Every single time I’ve gone through the posts I’ve come up short.

I don’t know that girl anymore.

I wince a little in the memories. I smile at others. I look at the precious child I waxed and waned over, both the planning and the pregnancy, and the mom I’ve grown into shakes her head, I was such a baby trying to have a baby. I was such a girl-child trying to be a wife.

As I was looking through posts today I smiled at a few. My then-husband pulled me along to every sort of outdoor sporting event he possibly could while I looked adorable in my tennis skirts and twirled around, “Check out my legs. I look hot. Seriously, how do you hold this racket?”

He laughed at me. A lot. He said things like, “Oh, Little,” which was how “Little Ms. J” came about. I was little. He was big. It worked.

I golfed, I played tennis, I joined a volleyball team, I scaled indoor rock walls, I became SCUBA certified.

I kind of hated it.

Not all of it. Just most of it. I had the harnesses, rock climbing shoes, gear, clubs, fins, you name it, but I’m an introverted type of fit girl. I really don’t want to talk to anyone while I play my sports. I’ll go on a yoga retreat, I’ll listen to my “Damn, Girl” playlist while I do circuit training, gym rat style. I’ll play pickup on a golf range and be blissed out. I will absolutely go diving with you (if the water is warm), but the moment we have to keep a tab, score or compete I am thoroughly annoyed, this is not Zen!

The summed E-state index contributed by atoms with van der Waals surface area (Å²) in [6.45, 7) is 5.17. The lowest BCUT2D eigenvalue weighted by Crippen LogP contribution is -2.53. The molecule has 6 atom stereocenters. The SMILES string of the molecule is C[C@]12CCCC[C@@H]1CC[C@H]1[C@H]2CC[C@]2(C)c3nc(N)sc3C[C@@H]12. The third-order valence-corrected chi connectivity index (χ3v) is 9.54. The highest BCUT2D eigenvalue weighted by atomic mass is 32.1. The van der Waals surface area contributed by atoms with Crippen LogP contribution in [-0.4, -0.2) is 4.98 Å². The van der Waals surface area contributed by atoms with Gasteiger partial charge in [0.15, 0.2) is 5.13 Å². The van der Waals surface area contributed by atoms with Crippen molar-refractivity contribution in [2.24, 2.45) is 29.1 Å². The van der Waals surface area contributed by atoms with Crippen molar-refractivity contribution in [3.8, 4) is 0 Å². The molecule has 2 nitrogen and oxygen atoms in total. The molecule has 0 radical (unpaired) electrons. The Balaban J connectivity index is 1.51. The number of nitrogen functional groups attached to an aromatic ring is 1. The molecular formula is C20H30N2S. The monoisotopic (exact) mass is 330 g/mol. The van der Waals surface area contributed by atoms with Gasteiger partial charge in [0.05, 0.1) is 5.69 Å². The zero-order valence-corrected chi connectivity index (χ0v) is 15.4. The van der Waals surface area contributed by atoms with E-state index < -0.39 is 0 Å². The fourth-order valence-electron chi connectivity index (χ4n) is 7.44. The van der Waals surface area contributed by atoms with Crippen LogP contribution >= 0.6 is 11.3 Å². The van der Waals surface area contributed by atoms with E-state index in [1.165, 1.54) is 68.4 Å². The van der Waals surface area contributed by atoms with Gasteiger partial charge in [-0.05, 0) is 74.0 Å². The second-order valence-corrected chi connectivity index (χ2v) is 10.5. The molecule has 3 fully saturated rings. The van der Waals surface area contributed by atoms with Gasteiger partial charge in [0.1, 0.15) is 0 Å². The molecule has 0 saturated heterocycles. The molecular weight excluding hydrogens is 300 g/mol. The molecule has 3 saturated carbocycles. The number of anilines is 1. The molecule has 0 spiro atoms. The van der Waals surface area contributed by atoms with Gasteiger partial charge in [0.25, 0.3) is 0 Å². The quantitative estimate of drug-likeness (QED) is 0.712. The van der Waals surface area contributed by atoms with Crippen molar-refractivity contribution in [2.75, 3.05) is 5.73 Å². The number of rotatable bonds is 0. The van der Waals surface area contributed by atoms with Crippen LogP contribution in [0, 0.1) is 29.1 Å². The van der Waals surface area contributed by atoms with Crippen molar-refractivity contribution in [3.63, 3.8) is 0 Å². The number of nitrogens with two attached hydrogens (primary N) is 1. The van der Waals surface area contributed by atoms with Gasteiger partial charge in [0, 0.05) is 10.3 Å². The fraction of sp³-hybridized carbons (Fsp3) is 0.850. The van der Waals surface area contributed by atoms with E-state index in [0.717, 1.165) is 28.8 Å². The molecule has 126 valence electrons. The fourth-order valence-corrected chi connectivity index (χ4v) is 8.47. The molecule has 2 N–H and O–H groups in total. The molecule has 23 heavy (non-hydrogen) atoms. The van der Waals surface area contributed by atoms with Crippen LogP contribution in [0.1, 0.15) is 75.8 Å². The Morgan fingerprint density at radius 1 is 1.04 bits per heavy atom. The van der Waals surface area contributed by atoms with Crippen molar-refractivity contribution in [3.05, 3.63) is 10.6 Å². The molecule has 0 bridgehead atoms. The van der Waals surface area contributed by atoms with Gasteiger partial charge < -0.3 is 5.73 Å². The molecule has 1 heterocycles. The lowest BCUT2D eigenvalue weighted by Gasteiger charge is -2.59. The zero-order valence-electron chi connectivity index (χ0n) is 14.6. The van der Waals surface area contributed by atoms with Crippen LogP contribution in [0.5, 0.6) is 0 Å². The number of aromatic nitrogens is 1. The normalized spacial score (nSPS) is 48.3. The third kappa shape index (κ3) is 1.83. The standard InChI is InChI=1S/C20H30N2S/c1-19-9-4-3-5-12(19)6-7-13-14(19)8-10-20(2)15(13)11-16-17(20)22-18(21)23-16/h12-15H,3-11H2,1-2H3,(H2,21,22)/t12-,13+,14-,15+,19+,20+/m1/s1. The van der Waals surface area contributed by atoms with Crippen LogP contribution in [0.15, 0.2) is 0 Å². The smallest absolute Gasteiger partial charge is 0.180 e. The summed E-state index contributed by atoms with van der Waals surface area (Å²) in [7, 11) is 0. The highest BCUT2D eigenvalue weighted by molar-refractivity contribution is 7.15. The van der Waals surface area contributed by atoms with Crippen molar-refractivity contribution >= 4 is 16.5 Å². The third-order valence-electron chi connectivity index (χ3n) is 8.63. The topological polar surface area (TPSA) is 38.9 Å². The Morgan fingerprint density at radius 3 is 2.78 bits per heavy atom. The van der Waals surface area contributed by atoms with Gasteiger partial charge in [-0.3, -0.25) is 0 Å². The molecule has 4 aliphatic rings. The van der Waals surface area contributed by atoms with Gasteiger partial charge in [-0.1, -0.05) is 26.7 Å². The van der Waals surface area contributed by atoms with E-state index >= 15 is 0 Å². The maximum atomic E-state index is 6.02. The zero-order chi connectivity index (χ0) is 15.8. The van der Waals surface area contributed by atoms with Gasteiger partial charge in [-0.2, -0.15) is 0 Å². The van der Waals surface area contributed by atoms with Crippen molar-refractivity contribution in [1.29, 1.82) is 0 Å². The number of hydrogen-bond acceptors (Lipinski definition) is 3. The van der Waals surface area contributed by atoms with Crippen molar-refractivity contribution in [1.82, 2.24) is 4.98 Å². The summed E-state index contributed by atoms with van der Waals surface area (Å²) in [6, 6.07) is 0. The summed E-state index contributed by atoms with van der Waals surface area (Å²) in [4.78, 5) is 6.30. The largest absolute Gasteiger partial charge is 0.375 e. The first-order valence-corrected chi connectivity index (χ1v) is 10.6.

But, I did it all because I was in love and I thought this is what you did. You put on the really adorable gear and showed up with your insanely muscular legs as you flexed them in various positions to annoy your mother in law, is this how you address the ball? I love this skirt. Wicking, huh? Flex. Flex.

I dropped Liv off at her dad’s house recently and took note of the His and Hers tennis rackets on the floor. Girlfriend was likely going to play with Ex’s mom, a former State tennis champion, when they visited her in Tucson that weekend. I laughed inside, his mom is thrilled. I remembered her exasperation, “You have no coordination. I can’t help you,” when she tried to lob a few balls at me years before. I honestly think she’d have rather lobbed rackets at me.

That’s when I’d turn and spin, “No, but seriously. Have you seen my legs?”

Ex laughed. Mom rolled her eyes, “She has no sport!”

He argued that I went to the gym a lot. She sighed and shook her head. At the time I thought these interactions were funny. I just wasn’t like them. I can look back now and see how mismatched I was for him and for them.

They liked to compete in wicking fabrics. I did not.